Book Review: Winterset Hollow

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Winterset Hollow by Jonathan Edward Durham

At some point, we’ve all fallen in love with a story involving talking animals. Either The Velveteen Rabbit, The Wind in the Willows, or even Alice in Wonderland has impacted our lives with its variety of talking animals. Winterset Hollow by Jonathan Edward Durham continues the fine tradition of memorable tales of talking animals, with a twist.

In Winterset Hollow, three friends travel to an isolated island which was once the home of a children’s book author. The fictional book was written by the reclusive author about talking animals in a mythical land and written as an epic poem. It’s the story of an idyllic peace being broken, and the characters being forced to change in ways they never expected. Once there, the three friends find that the storybook is far more real and far more dangerous than they could have possibly imagined.

The three friends, Eamon, Mark and Caroline, are a group similar to friend groups I’ve had over the years. Eamon is a young man whose background is filled with borderline abuse and neglect from his father, who one day disappears. Young Eamon is raised as an orphan at that point, which informs a lot of his character motivation. At one point, he receives a copy of Winterset Hollow from a mysterious sender while in foster care. He feels like an outsider and his social skills are limited by his background. As the story progresses, we get hints that Eamon’s family history is far more relevant than anyone realizes.

I’m going to stop here to note that this is one of my favorite aspects of Durham’s writing. The slow unfolding of events and information about Eamon helps keep the suspense. As much as Addington Island is mysterious, Eamon is equally so and it’s a gift to get to know him through the unfolding story.

Eamon’s friend, Mark, is athletic and less intellectual than his companions. At least that’s how he portrays himself. He apparently hasn’t read Winterset Hollow, as his friends have done many times. Most of the time, he plays at being a mope as a foil to Mark and Caroline’s more developed intellectualism. Overall, he’s very protective of Eamon, as a big brother might be, and provides Eamon with a close social connection.

Caroline is Mark’s girlfriend and Eamon’s supportive friend. She’s kind of a mama bear to Eamon. She has a turbulent history with her own family, which offers common ground for Eamon. She owns multiple copies of Winterset Hollow, as a proper bibliophile does, but she carries her mother’s copy with her on the trip to Addington Island, where the story was written.

It’s on the island where the story turns fantastic. Here, we meet the last residents of Addington Island, who maintain the last of what was once a grand estate. It’s here that we meet the erudite and proper Runnymede Rabbit, the gourmand Flackwell Frog, the bitter and clever Phineas Fox, as well as the massive Binghamton Bear.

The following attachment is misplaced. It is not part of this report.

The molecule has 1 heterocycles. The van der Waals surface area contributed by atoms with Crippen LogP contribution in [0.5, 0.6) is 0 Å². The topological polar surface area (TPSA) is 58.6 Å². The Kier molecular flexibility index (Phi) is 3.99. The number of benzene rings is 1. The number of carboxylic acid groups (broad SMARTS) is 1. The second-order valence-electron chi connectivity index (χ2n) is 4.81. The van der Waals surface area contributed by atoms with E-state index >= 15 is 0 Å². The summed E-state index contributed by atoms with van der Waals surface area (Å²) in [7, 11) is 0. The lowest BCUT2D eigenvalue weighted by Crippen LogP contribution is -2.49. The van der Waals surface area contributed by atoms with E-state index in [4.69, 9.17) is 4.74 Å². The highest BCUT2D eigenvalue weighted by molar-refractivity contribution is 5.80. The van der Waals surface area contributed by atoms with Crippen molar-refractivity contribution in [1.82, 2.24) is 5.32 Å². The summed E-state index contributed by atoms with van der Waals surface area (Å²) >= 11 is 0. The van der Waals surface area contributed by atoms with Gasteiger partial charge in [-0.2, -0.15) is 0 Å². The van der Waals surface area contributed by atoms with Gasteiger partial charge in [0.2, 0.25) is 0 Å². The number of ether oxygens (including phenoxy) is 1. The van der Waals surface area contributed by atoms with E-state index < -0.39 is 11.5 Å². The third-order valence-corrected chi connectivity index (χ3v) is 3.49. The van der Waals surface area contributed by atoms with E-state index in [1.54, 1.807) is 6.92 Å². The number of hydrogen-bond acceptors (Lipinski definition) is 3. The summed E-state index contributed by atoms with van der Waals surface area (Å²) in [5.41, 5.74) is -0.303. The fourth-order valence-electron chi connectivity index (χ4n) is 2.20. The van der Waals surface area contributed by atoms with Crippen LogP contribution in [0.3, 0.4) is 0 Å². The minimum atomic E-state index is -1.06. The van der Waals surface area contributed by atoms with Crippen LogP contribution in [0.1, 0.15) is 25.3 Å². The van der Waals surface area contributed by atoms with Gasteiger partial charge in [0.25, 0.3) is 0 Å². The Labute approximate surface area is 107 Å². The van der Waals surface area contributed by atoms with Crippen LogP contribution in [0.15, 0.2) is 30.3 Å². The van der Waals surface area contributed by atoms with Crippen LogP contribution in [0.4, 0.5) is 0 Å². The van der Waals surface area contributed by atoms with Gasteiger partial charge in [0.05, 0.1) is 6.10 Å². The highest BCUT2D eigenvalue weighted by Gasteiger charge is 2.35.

A quick synopsis of these characters is appropriate, because they are integral to the story.

Runnymede Rabbit is more or less the seneschal of the property, ensuring that his guests are appropriately cared for. Flackwell is the chef and his culinary skill is renowned in the fictional tale that the human companions adore; he shows the three friends that it was, in fact, based on truth. Phineas, the fox, is bitter and vengeful. He keeps a particular breed of “hound,” with which he hunts. And Bing Bear is nearly Finn’s equal in his anger and spite. Of the four, he’s the one who doesn’t speak.

The animal characters are from The Hollow, where all the animals are highly intelligent and can learn to speak the human language. Every year, they have a traditional feast celebrating Barley Day. It is on the annual Barley Day that guests are allowed access to the island and estate, which is why Eamon, Mark, and Caroline go to Addington Island. As the Durham’s tale progresses, we learn that the Barley Day feast and celebrations being hosted on the island are a façade for a more sinister reason. And that the source for this particular annual fete is equally as dark.

Durham excels at taking what is generally a genre of whimsy, with talking animals, and giving it new breath.

It took me far too long to get around to reading this book. And it took me far too long to finish it. I left town for a new job and forgot it, half finished, on my coffee table. When I did revisit the book, I started from the beginning to experience the full wonder and thrill of the story. And then this review sat for far too long on a cloud server, waiting for me to finish it.

I highly recommend this book to anyone who’s read The Wind in the Willows, Watership Down, or Alice’s Adventures in Wonderland, where the whimsy and fantasy is touched with a bit of darkness. Much of the first half of the book feels like an homage to those childhood stories. And even though the story turns into a nightmare for Eamon and his friends, I never lost empathy for Runny and his companions in their search for resolution to their story.

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